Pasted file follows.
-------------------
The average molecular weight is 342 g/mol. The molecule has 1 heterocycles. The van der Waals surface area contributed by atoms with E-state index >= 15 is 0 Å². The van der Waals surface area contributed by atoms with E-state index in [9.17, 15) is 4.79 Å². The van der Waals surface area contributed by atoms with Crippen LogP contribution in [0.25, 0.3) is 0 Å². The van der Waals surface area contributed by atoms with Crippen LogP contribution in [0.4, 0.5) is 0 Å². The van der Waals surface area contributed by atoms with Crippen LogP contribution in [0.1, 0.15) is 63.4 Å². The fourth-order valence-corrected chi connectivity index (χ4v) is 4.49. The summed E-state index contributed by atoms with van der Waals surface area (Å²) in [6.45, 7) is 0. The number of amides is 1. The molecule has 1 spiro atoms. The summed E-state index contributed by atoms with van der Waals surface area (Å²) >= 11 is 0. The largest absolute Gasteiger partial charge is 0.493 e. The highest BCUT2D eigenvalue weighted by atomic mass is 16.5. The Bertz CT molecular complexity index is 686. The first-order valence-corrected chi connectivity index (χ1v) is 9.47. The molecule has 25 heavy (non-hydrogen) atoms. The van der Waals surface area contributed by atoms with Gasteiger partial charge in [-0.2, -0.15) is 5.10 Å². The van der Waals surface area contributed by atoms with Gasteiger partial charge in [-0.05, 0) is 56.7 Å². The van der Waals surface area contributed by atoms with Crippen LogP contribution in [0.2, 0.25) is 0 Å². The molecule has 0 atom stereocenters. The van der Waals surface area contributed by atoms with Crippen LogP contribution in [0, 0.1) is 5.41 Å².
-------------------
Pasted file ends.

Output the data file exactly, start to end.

The average molecular weight is 342 g/mol. The molecule has 1 heterocycles. The van der Waals surface area contributed by atoms with E-state index >= 15 is 0 Å². The van der Waals surface area contributed by atoms with E-state index in [9.17, 15) is 4.79 Å². The van der Waals surface area contributed by atoms with Crippen LogP contribution in [0.25, 0.3) is 0 Å². The van der Waals surface area contributed by atoms with Crippen LogP contribution in [0.4, 0.5) is 0 Å². The van der Waals surface area contributed by atoms with Crippen LogP contribution in [0.1, 0.15) is 63.4 Å². The fourth-order valence-corrected chi connectivity index (χ4v) is 4.49. The summed E-state index contributed by atoms with van der Waals surface area (Å²) in [6.45, 7) is 0. The number of amides is 1. The molecule has 1 spiro atoms. The summed E-state index contributed by atoms with van der Waals surface area (Å²) >= 11 is 0. The largest absolute Gasteiger partial charge is 0.493 e. The highest BCUT2D eigenvalue weighted by atomic mass is 16.5. The Bertz CT molecular complexity index is 686. The first-order valence-corrected chi connectivity index (χ1v) is 9.47. The molecule has 25 heavy (non-hydrogen) atoms. The van der Waals surface area contributed by atoms with Gasteiger partial charge in [-0.2, -0.15) is 5.10 Å². The van der Waals surface area contributed by atoms with Gasteiger partial charge in [-0.05, 0) is 56.7 Å². The van der Waals surface area contributed by atoms with Crippen LogP contribution in [0.2, 0.25) is 0 Å². The molecule has 0 atom stereocenters. The van der Waals surface area contributed by atoms with Crippen LogP contribution in [0, 0.1) is 5.41 Å².